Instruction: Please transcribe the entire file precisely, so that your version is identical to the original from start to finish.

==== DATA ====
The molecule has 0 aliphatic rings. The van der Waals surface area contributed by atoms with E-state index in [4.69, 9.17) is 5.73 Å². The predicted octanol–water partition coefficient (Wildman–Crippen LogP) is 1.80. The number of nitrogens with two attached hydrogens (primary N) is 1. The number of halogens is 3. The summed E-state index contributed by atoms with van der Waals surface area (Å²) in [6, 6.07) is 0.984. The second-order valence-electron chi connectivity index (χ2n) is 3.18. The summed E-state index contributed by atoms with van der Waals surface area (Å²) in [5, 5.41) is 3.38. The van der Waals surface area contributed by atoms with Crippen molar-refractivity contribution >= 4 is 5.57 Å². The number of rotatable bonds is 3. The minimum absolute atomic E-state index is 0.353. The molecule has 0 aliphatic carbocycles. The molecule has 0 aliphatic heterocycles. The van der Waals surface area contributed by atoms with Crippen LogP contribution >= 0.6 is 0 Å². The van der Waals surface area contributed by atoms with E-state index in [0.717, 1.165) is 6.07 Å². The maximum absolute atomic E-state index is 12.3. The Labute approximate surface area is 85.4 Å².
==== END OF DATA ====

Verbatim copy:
The molecule has 0 aliphatic rings. The van der Waals surface area contributed by atoms with E-state index in [4.69, 9.17) is 5.73 Å². The predicted octanol–water partition coefficient (Wildman–Crippen LogP) is 1.80. The number of nitrogens with two attached hydrogens (primary N) is 1. The number of halogens is 3. The summed E-state index contributed by atoms with van der Waals surface area (Å²) in [6, 6.07) is 0.984. The second-order valence-electron chi connectivity index (χ2n) is 3.18. The summed E-state index contributed by atoms with van der Waals surface area (Å²) in [5, 5.41) is 3.38. The van der Waals surface area contributed by atoms with Crippen molar-refractivity contribution >= 4 is 5.57 Å². The number of rotatable bonds is 3. The minimum absolute atomic E-state index is 0.353. The molecule has 0 aliphatic carbocycles. The molecule has 0 aliphatic heterocycles. The van der Waals surface area contributed by atoms with Crippen LogP contribution >= 0.6 is 0 Å². The van der Waals surface area contributed by atoms with E-state index in [0.717, 1.165) is 6.07 Å². The maximum absolute atomic E-state index is 12.3. The Labute approximate surface area is 85.4 Å².